I’ve left the essay again now to return to my application for the AHRC Fellowship, which I am really struggling with. It’s not really worth going into this since I’m boring myself with the ins and outs of the application, which is huge, and time-consuming (I’ll have spent at least a month full time on it), and to be completely honest I’m not sure how likely it is that I’ll get it. There’s about a 10% chance looking at the stats on the scheme.
Some nice news though, I wrote three articles for the Discovering Literature section of the British Library website (www.bl.uk/romantics-and-victorians) and the section is doing really well. Apparently they have had 150,009 unique visitors and 410,952 page views since launching in mid-May! How cool is that!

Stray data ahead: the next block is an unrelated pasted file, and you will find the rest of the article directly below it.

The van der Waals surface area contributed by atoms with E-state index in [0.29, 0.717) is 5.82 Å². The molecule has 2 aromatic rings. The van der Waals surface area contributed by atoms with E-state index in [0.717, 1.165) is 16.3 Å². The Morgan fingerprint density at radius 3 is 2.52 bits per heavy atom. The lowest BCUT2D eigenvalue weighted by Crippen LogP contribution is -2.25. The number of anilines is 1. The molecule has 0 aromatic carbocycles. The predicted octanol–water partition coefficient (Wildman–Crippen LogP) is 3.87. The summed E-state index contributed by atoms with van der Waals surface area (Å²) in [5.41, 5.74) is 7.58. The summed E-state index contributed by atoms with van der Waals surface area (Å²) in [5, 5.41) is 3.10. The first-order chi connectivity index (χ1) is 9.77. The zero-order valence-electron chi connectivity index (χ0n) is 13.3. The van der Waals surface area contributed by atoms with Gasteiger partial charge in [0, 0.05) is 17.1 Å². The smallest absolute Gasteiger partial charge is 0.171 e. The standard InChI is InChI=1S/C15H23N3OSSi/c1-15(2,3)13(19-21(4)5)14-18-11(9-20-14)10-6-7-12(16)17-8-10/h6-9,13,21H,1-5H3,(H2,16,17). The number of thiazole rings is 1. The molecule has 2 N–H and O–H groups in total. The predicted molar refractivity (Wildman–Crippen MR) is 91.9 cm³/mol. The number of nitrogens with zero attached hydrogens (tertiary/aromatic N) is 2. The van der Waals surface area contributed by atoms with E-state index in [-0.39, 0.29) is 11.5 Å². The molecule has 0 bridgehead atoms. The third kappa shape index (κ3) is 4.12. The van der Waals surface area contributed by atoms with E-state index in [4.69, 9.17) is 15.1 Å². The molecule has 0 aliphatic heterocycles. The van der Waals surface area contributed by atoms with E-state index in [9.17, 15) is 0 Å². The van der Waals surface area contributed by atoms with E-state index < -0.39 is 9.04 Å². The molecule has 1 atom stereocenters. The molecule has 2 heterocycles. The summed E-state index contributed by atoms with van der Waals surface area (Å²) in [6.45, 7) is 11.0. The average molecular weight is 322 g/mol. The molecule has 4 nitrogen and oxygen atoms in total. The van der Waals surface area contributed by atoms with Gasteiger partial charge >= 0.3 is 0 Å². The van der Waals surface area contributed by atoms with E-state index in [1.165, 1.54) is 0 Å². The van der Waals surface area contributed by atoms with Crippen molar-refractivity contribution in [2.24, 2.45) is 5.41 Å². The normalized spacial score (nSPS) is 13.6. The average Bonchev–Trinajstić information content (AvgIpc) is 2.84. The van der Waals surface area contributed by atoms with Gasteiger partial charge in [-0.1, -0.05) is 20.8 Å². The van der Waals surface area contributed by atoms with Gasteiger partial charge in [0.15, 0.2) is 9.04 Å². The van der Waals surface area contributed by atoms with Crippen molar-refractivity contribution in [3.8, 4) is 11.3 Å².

Anyway, I shall plough on. I am looking forward to a Exec Meeting of the British Society of Literature and Science in London this coming Monday and the start of term comes ever closer (though it’s not till 6th October in Lancaster!).
Even though it’s August, I’ve still been really busy. It’s funny because there are still people out there who think that we get three months holiday over the summer. Actually I get 25 days plus the university closure days and bank holidays and they seem to go pretty fast.
I’ve shortlisted for the Davy Letters MHRA research associate now: it was tough. There were lots of applicants many of whom were really very good. One easy way to get rid of a few applicants was to only interview people who had their PhDs since there were so many of them. We also looked at the historical period covered by PhDs in an attempt to get someone who knew as much as possible about Davy’s period. In the end we shortlisted four people and the interviews are next Friday.